That was mid/late-March. I've been trying to get back in touch with the barn since. I've sent emails, called, left a voicemail - all in all 5 contacts, I think (I don't want to be TOO pushy) with absolutely no response. Radio silence.

The horse is still advertised on a bunch of sales sites. I guess I can't tell if they've decided they're not interested in selling to me, or if it’s financially in their best interest to keep him in training rather than selling him for the owner, or if they're just insanely busy with show season...? I thought meeting him went well, but maybe I was too timid and they don't think I can handle him? Even so, it still seems rude to not let me know anything.

I'm still exploring other avenues (and am going to look at a lovely schoolmaster next week as a possible lease) but I'm just so disappointed that I can't even try out this guy.

Especially since I’m pretty sure he really wanted to come home with me.

Tuesday, March 18, 2014

The kitchen is done! And other house updates

Okay, I still harbor secret fantasies about stenciling one wall, but for the most part, the kitchen is D-O-N-E done!

It’s been almost exactly one year and 5 months since we moved in, and more than 6 months since we started the renovation, but I’m finally ready to call it finished. We went from blue and pink nursery-diamond wallpaper with a fruit border and more laminate-per-square-foot than an Ikea showroom to antique white painted oak cabinets, stainless steel and copper accents.

It was a long journey, with some detours along the way, but I’m happy with it. Thrilled, even, since I stopped changing the color around the window every other day and settled on Benjamin Moore’s Bone White for the walls.

The oven is my favorite thing ever - it's the GE Cafe series and the gas burners don't try to catch me on fire every time I use them (just every other time or so - but still, a major improvement over the old one!)

The island is from Ikea, stained a darker shade than the ugly pine color it came. It's hard to tell from the picture, but the backsplash is neutral-colored tiles with an accent strip of copper to tie the sink into the room a little more. And man do I love that sink. It's like a bathtub! You can't even tell that we hide the drying rack in there because it's so deep and spacious. 

The pantry doors were the last major project in the kitchen, and I finally pulled the trigger and went with Benjamin Moore’s Hale Navy for those. Thank goodness for snow days – got those bad boys painted yesterday. They’re dark, but I love the dramatic pop they bring to the space.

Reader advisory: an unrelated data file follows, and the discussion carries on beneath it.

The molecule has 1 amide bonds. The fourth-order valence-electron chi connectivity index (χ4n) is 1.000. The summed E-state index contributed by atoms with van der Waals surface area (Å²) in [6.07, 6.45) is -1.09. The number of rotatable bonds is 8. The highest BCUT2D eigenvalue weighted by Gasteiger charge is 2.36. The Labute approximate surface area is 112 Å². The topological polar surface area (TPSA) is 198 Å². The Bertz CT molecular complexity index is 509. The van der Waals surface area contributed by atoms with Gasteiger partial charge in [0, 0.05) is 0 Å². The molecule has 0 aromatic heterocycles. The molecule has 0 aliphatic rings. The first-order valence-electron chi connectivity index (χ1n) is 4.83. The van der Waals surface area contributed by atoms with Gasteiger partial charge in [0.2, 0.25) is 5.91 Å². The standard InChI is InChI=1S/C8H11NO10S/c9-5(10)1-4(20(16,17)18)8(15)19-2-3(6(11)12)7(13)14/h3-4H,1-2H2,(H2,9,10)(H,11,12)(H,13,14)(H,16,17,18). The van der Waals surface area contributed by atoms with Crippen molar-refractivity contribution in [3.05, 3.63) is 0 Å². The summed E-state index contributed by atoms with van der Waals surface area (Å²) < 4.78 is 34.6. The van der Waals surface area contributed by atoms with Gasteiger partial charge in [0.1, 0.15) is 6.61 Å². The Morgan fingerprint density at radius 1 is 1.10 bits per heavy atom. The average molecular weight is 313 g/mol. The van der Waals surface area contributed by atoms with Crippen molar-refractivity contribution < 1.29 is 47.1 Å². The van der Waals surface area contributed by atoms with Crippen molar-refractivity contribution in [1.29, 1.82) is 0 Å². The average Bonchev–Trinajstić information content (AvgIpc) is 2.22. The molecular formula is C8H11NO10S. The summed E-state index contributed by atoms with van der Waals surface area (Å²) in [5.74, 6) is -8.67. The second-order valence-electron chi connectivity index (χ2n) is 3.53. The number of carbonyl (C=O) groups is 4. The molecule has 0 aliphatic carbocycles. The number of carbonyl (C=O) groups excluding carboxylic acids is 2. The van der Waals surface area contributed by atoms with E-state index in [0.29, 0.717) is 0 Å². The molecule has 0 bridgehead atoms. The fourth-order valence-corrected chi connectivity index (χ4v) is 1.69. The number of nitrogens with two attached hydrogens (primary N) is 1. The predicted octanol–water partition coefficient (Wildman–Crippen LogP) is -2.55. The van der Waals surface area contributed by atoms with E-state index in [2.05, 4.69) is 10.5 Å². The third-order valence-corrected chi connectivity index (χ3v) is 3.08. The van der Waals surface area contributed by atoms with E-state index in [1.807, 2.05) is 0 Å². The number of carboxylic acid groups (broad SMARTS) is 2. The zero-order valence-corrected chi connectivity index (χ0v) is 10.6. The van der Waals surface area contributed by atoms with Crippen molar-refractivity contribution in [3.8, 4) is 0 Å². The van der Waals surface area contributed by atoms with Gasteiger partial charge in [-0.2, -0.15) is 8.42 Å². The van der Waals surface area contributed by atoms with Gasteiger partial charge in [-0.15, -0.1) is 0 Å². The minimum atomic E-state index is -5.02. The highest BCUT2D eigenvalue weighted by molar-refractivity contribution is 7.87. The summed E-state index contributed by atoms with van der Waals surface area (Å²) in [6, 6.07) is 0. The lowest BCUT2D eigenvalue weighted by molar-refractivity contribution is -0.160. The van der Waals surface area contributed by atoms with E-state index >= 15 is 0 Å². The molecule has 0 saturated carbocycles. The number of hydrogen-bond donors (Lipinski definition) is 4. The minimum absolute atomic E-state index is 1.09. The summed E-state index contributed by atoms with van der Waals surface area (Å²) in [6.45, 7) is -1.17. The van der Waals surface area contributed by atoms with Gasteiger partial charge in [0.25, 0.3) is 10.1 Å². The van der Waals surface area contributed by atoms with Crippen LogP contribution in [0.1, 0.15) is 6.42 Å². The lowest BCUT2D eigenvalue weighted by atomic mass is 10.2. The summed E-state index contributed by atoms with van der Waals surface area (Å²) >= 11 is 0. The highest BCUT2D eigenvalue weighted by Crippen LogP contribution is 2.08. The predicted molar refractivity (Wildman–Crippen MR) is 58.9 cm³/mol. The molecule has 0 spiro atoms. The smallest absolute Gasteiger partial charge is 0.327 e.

And, in the meantime, we also had the living room, stairway and upstairs hallway painted. Benjamin Moore’s owl grey in a half tint. The first coat accidentally ended up being full tint, and I freaked out a little when I realized the 2nd coat was considerably lighter, but after staring at it for a while, I’m glad we ended up with the lighter shade. It does look a little bluer than I expected, but our space is pretty small, and I don’t think anything darker would have really worked.

I tried to take a picture of the color, but this guy thinks all cameras are meant to capture his handsomeness.

My house is really starting to feel like a dream board on Pinterest… or at least a home. Next up: breakfast nook, dining room, guest bedroom, office. …We’re getting there!  

Tuesday, February 25, 2014

Arizona's right-to-discriminate bill

Oh Arizona. You just couldn’t let Kansas have all the bigotry fun, could you?

If you haven’t been paying attention, the Republican-controlled Senate and House in Arizona have passed legislation (SB 1062) that would allow anyone claiming a “sincerely held” religious belief to discriminate against anyone they choose (notably LGBT individuals) in any “action or refusal to act.”

To be honest, this is even scarier than various media outlets are making it out to be. Any “action or refusal to act” means the nebulous claim of “but I really believe…” can actually supersede “the enforcement of state action.” Just the claim of a religious belief could actually trump state laws designed to protect the public. It means a “religious” doctor could allow an unmarried pregnant woman to die in front of him, because he sincerely doesn’t agree with sex outside of marriage. It means Catholic bank managers could refuse loans to divorcees. It means Muslim men could refuse access or services to any woman not wearing a burka.

This bill gives an awful lot of leeway to cry “religion!” when actively seeking to harm someone who doesn’t adhere to your specific religious doctrine. Of course, when you put it that way, it sounds a bit like sharia law.

The bill is in flux at the moment as the nation waits anxiously to find out whether everyone’s favorite hexenbiest Jan Brewer will sign it into law.

To be honest, I hope Brewer does sign it. I hope she signs it and it gets challenged all the way to the Supreme Court. I hope Arizona loses millions if not billions in tax dollars and business revenue and tourist income. I hope the Supreme Court strikes this down on the basis of equal protection, which then sets the precedent for marriage equality in Arizona. In short, I hope this epically backfires and the bigoted, hateful monsters trying to destroy Arizona end up being the catalyst for actual progress in the state.

Friday, January 10, 2014

Metro street harassment

I was sitting on the metro this morning, reading my Kindle and minding my own business, when a large, drunk black man got on the train at Silver Spring. He immediately began addressing the entire train, telling us all to have a good day at work, and that if he had a job, he’d have a good day at work, too. He went on to explain that he wanted to go back to work and to school, and he wanted to cut hair. Men’s hair, women’s hair. All hair. I kept a nervous eye on him over my kindle, but like everyone else, pretty much ignored him.